stance, one man now controls what is practically one organization, owning mines at Pittsburg, docks on Lake Erie, vessels that ply on the lakes, docks at the head of the lakes, and coal yards at St. Paul and Minneapolis. As the retail price for Pittsburg bituminous coal at St. Paul and Minneapolis has been materially reduced in the past ten years, it will be observed that the coordination of the various functions enumerated has resulted in immense benefit to the consumers of coal, that has extended throughout the Northwestern States. When contributory functions are absorbed by a combination, the men engaged in the performance of those functions are not deprived of a livelihood. Their services are needed in the performance of those same functions by the combination, which must yield them compensation in accordance with their experience and ability. If it be the effect of this competition to force a lesser income than accrued from the profits theretofore enjoyed, the result, while it may to a greater or less extent be to the misfortune of the absorbed individuals, is for the good of the community as a whole. If the functions which they did perform can be performed by the combination equally well at less expense, it would be unjust to the consumers of the ultimate product for these individuals to continue to enjoy such profits. There is the further consideration that in the performance of the various functions necessary to the continuation of a great organization men of various kinds of ability can devote their energies to the tasks for which they are best adapted. The organization and the nation as a whole are therefore benefited by having the best outcome of men who, if working independently in a smaller sphere, would be hampered by having to give a greater or less proportion of their time to tasks for which they are less adapted.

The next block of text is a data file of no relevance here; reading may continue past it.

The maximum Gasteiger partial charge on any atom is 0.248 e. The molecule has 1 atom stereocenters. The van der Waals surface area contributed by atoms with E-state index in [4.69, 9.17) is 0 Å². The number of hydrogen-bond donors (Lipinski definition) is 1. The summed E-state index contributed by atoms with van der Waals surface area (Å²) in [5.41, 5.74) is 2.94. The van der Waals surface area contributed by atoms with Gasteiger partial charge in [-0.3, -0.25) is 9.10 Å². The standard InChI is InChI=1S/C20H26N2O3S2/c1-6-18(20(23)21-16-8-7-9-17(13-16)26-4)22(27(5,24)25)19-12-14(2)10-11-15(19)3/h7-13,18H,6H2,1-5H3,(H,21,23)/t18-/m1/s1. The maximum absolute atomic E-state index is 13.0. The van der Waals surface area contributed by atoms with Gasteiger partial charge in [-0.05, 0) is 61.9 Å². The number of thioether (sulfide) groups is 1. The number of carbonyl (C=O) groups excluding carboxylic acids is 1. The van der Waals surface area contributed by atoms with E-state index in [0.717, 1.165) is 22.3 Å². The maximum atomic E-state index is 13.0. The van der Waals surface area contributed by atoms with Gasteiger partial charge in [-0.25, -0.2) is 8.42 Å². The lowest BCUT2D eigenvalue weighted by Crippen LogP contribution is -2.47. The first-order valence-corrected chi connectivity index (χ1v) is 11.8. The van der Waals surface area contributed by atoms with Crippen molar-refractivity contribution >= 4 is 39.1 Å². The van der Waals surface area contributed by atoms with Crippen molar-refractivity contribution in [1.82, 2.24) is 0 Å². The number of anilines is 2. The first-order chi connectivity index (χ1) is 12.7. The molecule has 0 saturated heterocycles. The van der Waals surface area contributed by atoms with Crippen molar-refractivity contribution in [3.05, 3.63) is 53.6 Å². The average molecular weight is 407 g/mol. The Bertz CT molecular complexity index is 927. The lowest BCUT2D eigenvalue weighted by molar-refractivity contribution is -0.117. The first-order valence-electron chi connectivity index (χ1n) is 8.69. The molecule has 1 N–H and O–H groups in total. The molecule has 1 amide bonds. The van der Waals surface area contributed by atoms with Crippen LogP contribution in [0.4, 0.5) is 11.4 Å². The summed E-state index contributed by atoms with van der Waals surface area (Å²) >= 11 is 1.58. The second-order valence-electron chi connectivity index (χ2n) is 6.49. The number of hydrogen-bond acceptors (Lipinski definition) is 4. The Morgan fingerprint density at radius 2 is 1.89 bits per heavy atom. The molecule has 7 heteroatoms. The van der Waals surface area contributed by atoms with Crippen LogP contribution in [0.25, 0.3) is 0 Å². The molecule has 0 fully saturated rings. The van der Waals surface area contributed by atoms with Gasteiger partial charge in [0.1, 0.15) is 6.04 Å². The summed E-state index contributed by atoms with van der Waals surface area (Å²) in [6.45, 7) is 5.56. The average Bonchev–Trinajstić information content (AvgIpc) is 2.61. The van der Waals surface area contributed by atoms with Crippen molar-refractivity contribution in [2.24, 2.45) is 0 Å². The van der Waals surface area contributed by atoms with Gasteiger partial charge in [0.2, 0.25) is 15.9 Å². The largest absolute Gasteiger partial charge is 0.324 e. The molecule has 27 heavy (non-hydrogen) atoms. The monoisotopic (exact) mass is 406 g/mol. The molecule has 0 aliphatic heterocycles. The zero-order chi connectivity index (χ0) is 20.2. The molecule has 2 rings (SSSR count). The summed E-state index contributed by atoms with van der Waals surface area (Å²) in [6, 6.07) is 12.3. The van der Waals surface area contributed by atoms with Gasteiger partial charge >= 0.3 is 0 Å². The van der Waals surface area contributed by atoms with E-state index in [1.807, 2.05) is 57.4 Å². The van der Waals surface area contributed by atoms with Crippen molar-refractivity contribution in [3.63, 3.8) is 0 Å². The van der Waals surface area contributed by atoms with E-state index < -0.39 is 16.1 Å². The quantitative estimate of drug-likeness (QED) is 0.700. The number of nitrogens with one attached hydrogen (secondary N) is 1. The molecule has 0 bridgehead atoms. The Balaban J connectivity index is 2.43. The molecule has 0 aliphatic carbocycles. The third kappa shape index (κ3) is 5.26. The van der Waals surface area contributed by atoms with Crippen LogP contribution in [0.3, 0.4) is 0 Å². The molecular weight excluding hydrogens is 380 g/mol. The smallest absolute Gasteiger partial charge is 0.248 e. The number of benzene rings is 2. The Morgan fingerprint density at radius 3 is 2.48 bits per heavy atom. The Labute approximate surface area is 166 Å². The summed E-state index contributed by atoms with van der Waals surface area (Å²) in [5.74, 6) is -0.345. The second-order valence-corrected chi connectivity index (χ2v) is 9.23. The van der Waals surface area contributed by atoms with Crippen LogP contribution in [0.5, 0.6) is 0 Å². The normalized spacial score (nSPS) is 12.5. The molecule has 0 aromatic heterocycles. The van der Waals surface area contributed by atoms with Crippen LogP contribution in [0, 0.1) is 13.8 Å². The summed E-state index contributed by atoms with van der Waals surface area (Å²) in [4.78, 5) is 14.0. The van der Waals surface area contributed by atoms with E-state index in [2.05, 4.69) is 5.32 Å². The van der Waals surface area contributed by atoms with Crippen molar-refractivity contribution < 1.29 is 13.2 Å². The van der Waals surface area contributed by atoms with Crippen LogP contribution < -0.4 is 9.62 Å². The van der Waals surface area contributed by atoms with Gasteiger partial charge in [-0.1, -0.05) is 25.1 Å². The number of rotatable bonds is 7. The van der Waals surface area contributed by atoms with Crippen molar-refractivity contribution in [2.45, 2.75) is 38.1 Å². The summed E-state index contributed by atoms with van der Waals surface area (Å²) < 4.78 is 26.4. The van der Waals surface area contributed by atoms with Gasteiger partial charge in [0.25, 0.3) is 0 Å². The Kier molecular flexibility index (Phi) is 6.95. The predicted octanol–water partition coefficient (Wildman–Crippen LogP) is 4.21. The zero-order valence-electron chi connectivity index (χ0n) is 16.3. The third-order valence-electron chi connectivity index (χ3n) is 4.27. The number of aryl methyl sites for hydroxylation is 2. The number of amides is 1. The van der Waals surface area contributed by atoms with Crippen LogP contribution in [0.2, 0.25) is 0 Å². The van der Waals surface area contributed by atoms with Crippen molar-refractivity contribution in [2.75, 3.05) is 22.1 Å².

The instinct of self-preservation, carried to its extreme in the desire for the greatest gain with the least liability for aggression, is apparent in the different steps of industrial combination. The limited partnership laws in effect in many of the States contain provisions restricting liability that, as a rule, have stood the test of application, but there has been much irregularity on the part of corporations that, obtaining a charter under the laws of a particular State, have gained advantages that have permitted operations in other States under the laws of which similar privileges could not have been obtained; and, conversely, particular States have placed unjust restrictions upon the operation within their jurisdiction of corporations working under charters obtained in other States. The desire to evade responsibility, together with the desire to evade the assault that in many localities is facilitated by the laws arising from distrust of corporate action, has led certain of the combinations known as trusts to adopt carefully